Sorry if this has already been discussed here - failed to find a relevant topic. I'm currently practising AWA; not that I'm really concerned about AWA score, but someone here has wisely mentioned that screwed-up AWA may undermine your Q/V performance. Thus, a question...
Is there any 'recommended size' for an essay? That is, can my essay be too small?
I tend to agonize over exact phrasing, and that eats up time... I suspect I'm somewhat too concise. Should I push myself to perform faster?
Below is a sample essay I made for GMATprep. I absolutely don't expect you to waste your time to review it (although I'd appreciate any comment, of course!
) - please just tell me if its size is sufficient. Thanks!
"Rather than using traditional question-and-answer interviews to evaluate job candidates, employers should observe candidates as they perform some of the job's actual tasks."
It is often argued that question-and-answer interviews are ineffective for candidates evaluation; instead, it is offered to observe how candidates perform some actual professional tasks. I can only partially agree with this proposal, because "task observation" approach has both pros and cons. Let me briefly analyze the key points.
What is definitely positive about testing the candidate with actual tasks is that this allows to identify the candidate's actual professional level, not the one he claims during the interview. It is hard to detect whether his statements about past experience are true; a candidate can easily exaggerate the complexity of tasks he had apparently resolved. When placed against real-life challenging task, the candidate will either handle it or fail - there is no option to cheat or boast.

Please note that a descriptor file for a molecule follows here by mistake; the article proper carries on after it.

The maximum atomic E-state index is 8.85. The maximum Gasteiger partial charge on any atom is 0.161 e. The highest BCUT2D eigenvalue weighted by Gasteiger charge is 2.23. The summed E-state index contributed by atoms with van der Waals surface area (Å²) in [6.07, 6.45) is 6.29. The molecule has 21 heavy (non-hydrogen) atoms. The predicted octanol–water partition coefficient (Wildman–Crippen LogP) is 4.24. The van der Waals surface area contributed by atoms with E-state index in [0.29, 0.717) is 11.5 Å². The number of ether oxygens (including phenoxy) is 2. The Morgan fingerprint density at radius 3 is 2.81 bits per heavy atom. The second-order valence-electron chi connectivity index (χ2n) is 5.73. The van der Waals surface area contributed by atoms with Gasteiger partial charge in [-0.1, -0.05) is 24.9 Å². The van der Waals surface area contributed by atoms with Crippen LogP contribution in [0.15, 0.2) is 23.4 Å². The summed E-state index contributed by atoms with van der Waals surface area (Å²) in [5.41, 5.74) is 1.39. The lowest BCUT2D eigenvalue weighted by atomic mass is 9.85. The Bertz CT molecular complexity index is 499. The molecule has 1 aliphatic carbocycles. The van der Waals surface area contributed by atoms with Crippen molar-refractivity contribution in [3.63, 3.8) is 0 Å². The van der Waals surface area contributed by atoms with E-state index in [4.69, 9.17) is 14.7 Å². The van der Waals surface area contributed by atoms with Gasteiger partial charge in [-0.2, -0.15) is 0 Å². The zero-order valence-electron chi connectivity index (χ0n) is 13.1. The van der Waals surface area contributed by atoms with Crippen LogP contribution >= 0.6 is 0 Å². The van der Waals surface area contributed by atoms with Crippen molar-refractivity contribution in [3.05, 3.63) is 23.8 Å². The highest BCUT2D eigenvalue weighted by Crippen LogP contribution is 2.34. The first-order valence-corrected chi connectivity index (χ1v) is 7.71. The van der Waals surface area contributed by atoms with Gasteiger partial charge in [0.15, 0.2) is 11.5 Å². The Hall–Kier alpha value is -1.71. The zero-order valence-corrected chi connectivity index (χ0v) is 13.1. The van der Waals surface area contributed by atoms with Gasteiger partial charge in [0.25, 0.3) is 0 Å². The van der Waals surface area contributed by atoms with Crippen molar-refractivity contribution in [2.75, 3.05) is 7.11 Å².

Another pro-factor of allowing candidate to perform actual tasks is ability to observe his approach to the problem he never met before. A skilled professional not only has extensive background in his area, - he is also aware of how to handle a challenge he never met before. This ability is extremely hard to gauge during a question-and-answer session. However, this "task-testing" approach has some serious limitations that prevent me from considering it best practice for any interview. Firstly, the interview by a recruiter is an excellent opportunity to discover personal traits of the candidate, his morale and attitude to his future job position.
Being a decent psychologist would allow recruiter to obtain information that was not even expressly spoken by the candidate; this is of course impossible during task-performing session, and therefore one should not hurry to abandon the practice of interviews. Another problem with observing job simulations is that such observation is time-consuming and requires attention of a skilled professional in a similar area. A human resource specialist may be unable to properly evaluate how well the candidate handled the task, thus rendering the test totally useless. Involving an expert for every session would alleviate this problem, but experts' time is too costly for the company to waste it during multiple interviews.
Overall, I would advise to combine the two practices to get the most information about the candidate. The "basic level" of recruiting process could be an interview with HR specialist; once the candidate proves to be adequate and worth further consideration, the company can invest its experts' time into observation of candidate's test assignment session.